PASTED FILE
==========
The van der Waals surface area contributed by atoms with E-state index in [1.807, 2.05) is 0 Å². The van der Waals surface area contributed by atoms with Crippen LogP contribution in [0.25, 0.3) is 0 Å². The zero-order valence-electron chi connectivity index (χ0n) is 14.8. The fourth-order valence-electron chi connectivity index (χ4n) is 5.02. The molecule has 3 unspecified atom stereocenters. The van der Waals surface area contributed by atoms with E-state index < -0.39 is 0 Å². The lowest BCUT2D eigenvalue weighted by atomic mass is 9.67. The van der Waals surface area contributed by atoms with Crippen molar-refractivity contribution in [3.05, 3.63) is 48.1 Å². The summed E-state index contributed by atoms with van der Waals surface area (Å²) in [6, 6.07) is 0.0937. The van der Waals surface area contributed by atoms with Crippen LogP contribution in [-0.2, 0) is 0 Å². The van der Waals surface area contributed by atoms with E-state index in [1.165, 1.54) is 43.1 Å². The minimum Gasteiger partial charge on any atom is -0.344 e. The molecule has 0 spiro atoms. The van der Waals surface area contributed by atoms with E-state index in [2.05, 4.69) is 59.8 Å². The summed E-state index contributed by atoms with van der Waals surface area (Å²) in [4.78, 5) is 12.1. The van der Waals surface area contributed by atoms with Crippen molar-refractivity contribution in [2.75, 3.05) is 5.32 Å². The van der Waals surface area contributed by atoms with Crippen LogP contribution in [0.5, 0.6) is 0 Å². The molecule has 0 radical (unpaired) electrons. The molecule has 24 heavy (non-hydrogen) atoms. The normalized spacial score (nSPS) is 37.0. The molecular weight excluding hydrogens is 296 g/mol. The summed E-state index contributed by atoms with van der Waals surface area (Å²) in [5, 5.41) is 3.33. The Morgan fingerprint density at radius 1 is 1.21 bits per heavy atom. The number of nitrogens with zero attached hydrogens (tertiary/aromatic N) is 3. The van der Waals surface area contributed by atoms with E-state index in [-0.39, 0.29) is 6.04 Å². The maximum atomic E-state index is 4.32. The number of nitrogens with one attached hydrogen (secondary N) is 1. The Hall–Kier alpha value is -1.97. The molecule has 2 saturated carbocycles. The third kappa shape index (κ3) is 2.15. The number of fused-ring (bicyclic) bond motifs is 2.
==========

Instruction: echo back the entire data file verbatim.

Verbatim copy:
The van der Waals surface area contributed by atoms with E-state index in [1.807, 2.05) is 0 Å². The van der Waals surface area contributed by atoms with Crippen LogP contribution in [0.25, 0.3) is 0 Å². The zero-order valence-electron chi connectivity index (χ0n) is 14.8. The fourth-order valence-electron chi connectivity index (χ4n) is 5.02. The molecule has 3 unspecified atom stereocenters. The van der Waals surface area contributed by atoms with E-state index < -0.39 is 0 Å². The lowest BCUT2D eigenvalue weighted by atomic mass is 9.67. The van der Waals surface area contributed by atoms with Crippen molar-refractivity contribution in [3.05, 3.63) is 48.1 Å². The summed E-state index contributed by atoms with van der Waals surface area (Å²) in [6, 6.07) is 0.0937. The van der Waals surface area contributed by atoms with Crippen LogP contribution in [-0.2, 0) is 0 Å². The van der Waals surface area contributed by atoms with E-state index in [1.165, 1.54) is 43.1 Å². The minimum Gasteiger partial charge on any atom is -0.344 e. The molecule has 0 spiro atoms. The van der Waals surface area contributed by atoms with E-state index in [2.05, 4.69) is 59.8 Å². The summed E-state index contributed by atoms with van der Waals surface area (Å²) in [4.78, 5) is 12.1. The van der Waals surface area contributed by atoms with Crippen molar-refractivity contribution in [2.75, 3.05) is 5.32 Å². The van der Waals surface area contributed by atoms with Crippen LogP contribution in [0.5, 0.6) is 0 Å². The molecule has 0 radical (unpaired) electrons. The molecule has 24 heavy (non-hydrogen) atoms. The normalized spacial score (nSPS) is 37.0. The molecular weight excluding hydrogens is 296 g/mol. The summed E-state index contributed by atoms with van der Waals surface area (Å²) in [5, 5.41) is 3.33. The Morgan fingerprint density at radius 1 is 1.21 bits per heavy atom. The number of nitrogens with zero attached hydrogens (tertiary/aromatic N) is 3. The van der Waals surface area contributed by atoms with E-state index in [-0.39, 0.29) is 6.04 Å². The maximum atomic E-state index is 4.32. The number of nitrogens with one attached hydrogen (secondary N) is 1. The Hall–Kier alpha value is -1.97. The molecule has 2 saturated carbocycles. The third kappa shape index (κ3) is 2.15. The number of fused-ring (bicyclic) bond motifs is 2.